Chegg cuts 4% of staff over ChatGPT crushing business

Struggling online learning platform Chegg disclosed plans to cut about 4% of its workforce — weeks after the company’s CEO admitted that OpenAI’s ChatGPT was crushing its business as more students use artificial intelligence for homework help.

Chegg said the cuts would amount to “about 80 employees” and would “better position the company to executive against its AI strategy and to create long-term sustainable value for its students and investors.”

The company expects to “incur charges of approximately $5 million to $6 million in connection with these actions, primarily consisting of cash expenditures for severance payments, employee benefits and related costs,” according to a regulatory filing on Monday.

OpenAI’s chatbot popularity has spurred concerns among a growing number of critics who have warned about its potential to fuel student cheating on school assignments, cause massive job losses, spread online misinformation or even cause the downfall of humanity.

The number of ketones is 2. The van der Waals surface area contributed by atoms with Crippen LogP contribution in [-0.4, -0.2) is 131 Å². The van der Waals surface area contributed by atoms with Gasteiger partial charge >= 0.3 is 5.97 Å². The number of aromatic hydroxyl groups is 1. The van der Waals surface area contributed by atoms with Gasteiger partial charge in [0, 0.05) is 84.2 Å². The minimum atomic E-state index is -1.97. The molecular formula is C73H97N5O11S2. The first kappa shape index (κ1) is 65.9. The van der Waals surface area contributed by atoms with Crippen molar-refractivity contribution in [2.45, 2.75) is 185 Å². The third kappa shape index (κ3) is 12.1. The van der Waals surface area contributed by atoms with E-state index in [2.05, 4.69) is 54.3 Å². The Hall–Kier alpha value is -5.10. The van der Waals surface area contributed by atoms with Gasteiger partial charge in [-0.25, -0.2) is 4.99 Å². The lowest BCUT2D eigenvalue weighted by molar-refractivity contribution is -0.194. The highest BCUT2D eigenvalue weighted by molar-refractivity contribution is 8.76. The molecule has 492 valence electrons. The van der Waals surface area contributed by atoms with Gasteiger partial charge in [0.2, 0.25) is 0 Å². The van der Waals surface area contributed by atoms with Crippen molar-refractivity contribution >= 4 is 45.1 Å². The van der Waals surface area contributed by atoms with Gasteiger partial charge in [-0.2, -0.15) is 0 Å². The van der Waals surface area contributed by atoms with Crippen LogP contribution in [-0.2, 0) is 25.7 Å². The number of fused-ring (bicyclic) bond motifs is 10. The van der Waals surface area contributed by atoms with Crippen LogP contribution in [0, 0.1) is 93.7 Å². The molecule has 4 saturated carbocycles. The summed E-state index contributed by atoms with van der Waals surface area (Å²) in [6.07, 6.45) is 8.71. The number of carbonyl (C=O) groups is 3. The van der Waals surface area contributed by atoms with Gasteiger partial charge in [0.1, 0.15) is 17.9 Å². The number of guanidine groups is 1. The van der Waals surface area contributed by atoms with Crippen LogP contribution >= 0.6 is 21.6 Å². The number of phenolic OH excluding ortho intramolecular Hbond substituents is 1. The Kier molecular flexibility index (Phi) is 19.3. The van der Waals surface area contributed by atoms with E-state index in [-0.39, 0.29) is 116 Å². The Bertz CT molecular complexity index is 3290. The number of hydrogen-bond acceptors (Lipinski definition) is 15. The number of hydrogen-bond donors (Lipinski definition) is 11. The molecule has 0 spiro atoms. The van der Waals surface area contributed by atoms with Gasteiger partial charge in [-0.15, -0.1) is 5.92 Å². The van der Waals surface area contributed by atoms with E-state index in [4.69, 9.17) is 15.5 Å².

Chegg said the cuts would impact about 80 employees.
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ChatGPT represents a significant threat to Chegg’s business model, which includes a heavy focus on subscription-based homework help, textbook rentals, test prep and other education-related resources for students.

OpenAI’s chatbot offers access to much of the same information for free, with just a few keystrokes.

As The Post reported in May, Chegg CEO Dan Rosensweig told analysts that ChatGPT was hurting the firm’s ability to lure new customers.

Chegg disclosed the layoffs in a regulatory filing.
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“In the first part of the year, we saw no noticeable impact from ChatGPT on our new account growth, and we were meeting expectations on new sign ups,” Rosensweig said at the time.

“However, since March, we saw a significant spike in student interest in ChatGPT. We now believe it’s having an impact on our new customer growth,” he added.

The regulatory filing referenced Chegg’s own AI-related plans.

The company has developed its own AI chatbot, dubbed CheggMate, in collaboration with OpenAI.

Chegg is an online learning and homework help platform.
Sarah Kerver

Rosensweig previously said CheggMate will “harness the power of ChatGPT paired with our proprietary data and subject matter experts to make learning more personalized, adaptive, accurate, fast and effective.”

Chegg’s stock fell by 48% in one trading session following Rosensweig’s words. Shares are down whopping 57% since the start of the year — a decline that coincided with the wider adoption of ChatGPT.

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